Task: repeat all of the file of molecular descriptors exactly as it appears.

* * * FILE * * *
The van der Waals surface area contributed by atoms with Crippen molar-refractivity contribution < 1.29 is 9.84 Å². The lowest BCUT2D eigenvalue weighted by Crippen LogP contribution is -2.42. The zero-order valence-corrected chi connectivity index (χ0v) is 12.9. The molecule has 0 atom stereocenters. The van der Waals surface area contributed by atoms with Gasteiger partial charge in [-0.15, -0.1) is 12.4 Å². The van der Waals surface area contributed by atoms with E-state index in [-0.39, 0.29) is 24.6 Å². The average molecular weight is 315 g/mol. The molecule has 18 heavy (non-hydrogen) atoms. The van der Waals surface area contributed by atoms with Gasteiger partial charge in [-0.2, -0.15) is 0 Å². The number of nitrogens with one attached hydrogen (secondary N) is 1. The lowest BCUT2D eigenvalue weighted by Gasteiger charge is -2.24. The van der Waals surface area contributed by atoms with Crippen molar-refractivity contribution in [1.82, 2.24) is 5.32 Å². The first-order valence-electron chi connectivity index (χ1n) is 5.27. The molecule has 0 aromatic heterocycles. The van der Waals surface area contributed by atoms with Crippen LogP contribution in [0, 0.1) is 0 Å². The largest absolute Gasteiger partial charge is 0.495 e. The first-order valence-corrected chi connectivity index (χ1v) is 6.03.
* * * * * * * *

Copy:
The van der Waals surface area contributed by atoms with Crippen molar-refractivity contribution < 1.29 is 9.84 Å². The lowest BCUT2D eigenvalue weighted by Crippen LogP contribution is -2.42. The zero-order valence-corrected chi connectivity index (χ0v) is 12.9. The molecule has 0 atom stereocenters. The van der Waals surface area contributed by atoms with Gasteiger partial charge in [-0.15, -0.1) is 12.4 Å². The van der Waals surface area contributed by atoms with E-state index in [-0.39, 0.29) is 24.6 Å². The average molecular weight is 315 g/mol. The molecule has 18 heavy (non-hydrogen) atoms. The van der Waals surface area contributed by atoms with Gasteiger partial charge in [-0.2, -0.15) is 0 Å². The number of nitrogens with one attached hydrogen (secondary N) is 1. The lowest BCUT2D eigenvalue weighted by Gasteiger charge is -2.24. The van der Waals surface area contributed by atoms with Crippen molar-refractivity contribution in [1.82, 2.24) is 5.32 Å². The first-order valence-electron chi connectivity index (χ1n) is 5.27. The molecule has 0 aromatic heterocycles. The van der Waals surface area contributed by atoms with Crippen LogP contribution in [0, 0.1) is 0 Å². The largest absolute Gasteiger partial charge is 0.495 e. The first-order valence-corrected chi connectivity index (χ1v) is 6.03.